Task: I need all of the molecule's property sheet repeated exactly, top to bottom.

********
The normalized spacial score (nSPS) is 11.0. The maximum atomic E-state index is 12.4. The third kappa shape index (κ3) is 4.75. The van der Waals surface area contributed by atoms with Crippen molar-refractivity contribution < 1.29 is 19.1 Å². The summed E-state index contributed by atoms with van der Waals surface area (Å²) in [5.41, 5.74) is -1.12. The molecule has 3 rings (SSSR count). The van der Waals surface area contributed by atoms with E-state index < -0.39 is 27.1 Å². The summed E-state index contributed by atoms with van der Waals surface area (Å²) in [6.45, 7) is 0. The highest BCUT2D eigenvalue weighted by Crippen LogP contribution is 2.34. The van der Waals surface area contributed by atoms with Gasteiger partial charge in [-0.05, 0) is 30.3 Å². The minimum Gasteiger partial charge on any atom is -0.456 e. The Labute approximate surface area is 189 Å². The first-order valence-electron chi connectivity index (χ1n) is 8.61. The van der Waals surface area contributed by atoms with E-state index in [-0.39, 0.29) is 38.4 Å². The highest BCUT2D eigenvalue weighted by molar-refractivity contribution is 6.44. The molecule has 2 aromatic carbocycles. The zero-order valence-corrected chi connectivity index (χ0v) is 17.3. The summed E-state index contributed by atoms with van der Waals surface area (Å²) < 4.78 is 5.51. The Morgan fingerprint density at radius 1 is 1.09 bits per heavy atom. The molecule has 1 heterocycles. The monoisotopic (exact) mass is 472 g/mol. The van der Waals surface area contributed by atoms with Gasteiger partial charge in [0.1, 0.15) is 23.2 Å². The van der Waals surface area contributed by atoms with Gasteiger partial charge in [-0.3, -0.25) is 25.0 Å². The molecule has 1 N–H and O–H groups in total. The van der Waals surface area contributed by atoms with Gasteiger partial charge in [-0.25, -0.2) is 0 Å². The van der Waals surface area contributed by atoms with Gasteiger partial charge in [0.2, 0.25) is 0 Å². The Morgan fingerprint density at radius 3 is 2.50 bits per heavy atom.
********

The normalized spacial score (nSPS) is 11.0. The maximum atomic E-state index is 12.4. The third kappa shape index (κ3) is 4.75. The van der Waals surface area contributed by atoms with Crippen molar-refractivity contribution < 1.29 is 19.1 Å². The summed E-state index contributed by atoms with van der Waals surface area (Å²) in [5.41, 5.74) is -1.12. The molecule has 3 rings (SSSR count). The van der Waals surface area contributed by atoms with E-state index < -0.39 is 27.1 Å². The summed E-state index contributed by atoms with van der Waals surface area (Å²) in [6.45, 7) is 0. The highest BCUT2D eigenvalue weighted by Crippen LogP contribution is 2.34. The van der Waals surface area contributed by atoms with Gasteiger partial charge in [-0.05, 0) is 30.3 Å². The minimum Gasteiger partial charge on any atom is -0.456 e. The Labute approximate surface area is 189 Å². The first-order valence-electron chi connectivity index (χ1n) is 8.61. The van der Waals surface area contributed by atoms with E-state index in [-0.39, 0.29) is 38.4 Å². The highest BCUT2D eigenvalue weighted by molar-refractivity contribution is 6.44. The molecule has 2 aromatic carbocycles. The zero-order valence-corrected chi connectivity index (χ0v) is 17.3. The summed E-state index contributed by atoms with van der Waals surface area (Å²) < 4.78 is 5.51. The Morgan fingerprint density at radius 1 is 1.09 bits per heavy atom. The molecule has 1 heterocycles. The monoisotopic (exact) mass is 472 g/mol. The van der Waals surface area contributed by atoms with Gasteiger partial charge in [0.1, 0.15) is 23.2 Å². The van der Waals surface area contributed by atoms with Gasteiger partial charge in [-0.3, -0.25) is 25.0 Å². The molecule has 1 N–H and O–H groups in total. The van der Waals surface area contributed by atoms with Gasteiger partial charge in [-0.25, -0.2) is 0 Å². The van der Waals surface area contributed by atoms with Gasteiger partial charge in [0.2, 0.25) is 0 Å². The Morgan fingerprint density at radius 3 is 2.50 bits per heavy atom.